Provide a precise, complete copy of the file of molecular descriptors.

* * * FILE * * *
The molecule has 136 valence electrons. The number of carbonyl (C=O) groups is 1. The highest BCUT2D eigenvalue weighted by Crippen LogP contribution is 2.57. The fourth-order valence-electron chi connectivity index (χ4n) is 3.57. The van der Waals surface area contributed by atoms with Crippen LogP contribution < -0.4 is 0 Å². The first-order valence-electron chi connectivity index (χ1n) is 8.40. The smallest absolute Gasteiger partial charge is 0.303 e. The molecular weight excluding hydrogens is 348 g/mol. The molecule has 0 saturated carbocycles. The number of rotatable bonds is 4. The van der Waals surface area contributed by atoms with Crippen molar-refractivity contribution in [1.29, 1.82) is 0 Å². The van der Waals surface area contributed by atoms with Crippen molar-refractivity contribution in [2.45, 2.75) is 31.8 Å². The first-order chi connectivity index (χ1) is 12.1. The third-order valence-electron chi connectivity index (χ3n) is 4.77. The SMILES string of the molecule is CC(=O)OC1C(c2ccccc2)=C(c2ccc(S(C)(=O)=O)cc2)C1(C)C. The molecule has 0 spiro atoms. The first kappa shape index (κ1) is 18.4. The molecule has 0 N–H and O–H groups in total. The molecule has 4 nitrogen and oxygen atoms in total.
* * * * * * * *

The molecule has 136 valence electrons. The number of carbonyl (C=O) groups is 1. The highest BCUT2D eigenvalue weighted by Crippen LogP contribution is 2.57. The fourth-order valence-electron chi connectivity index (χ4n) is 3.57. The van der Waals surface area contributed by atoms with Crippen LogP contribution < -0.4 is 0 Å². The first-order valence-electron chi connectivity index (χ1n) is 8.40. The smallest absolute Gasteiger partial charge is 0.303 e. The molecular weight excluding hydrogens is 348 g/mol. The molecule has 0 saturated carbocycles. The number of rotatable bonds is 4. The van der Waals surface area contributed by atoms with Crippen molar-refractivity contribution in [1.29, 1.82) is 0 Å². The van der Waals surface area contributed by atoms with Crippen molar-refractivity contribution in [2.45, 2.75) is 31.8 Å². The first-order chi connectivity index (χ1) is 12.1. The third-order valence-electron chi connectivity index (χ3n) is 4.77. The SMILES string of the molecule is CC(=O)OC1C(c2ccccc2)=C(c2ccc(S(C)(=O)=O)cc2)C1(C)C. The molecule has 0 spiro atoms. The first kappa shape index (κ1) is 18.4. The molecule has 0 N–H and O–H groups in total. The molecule has 4 nitrogen and oxygen atoms in total.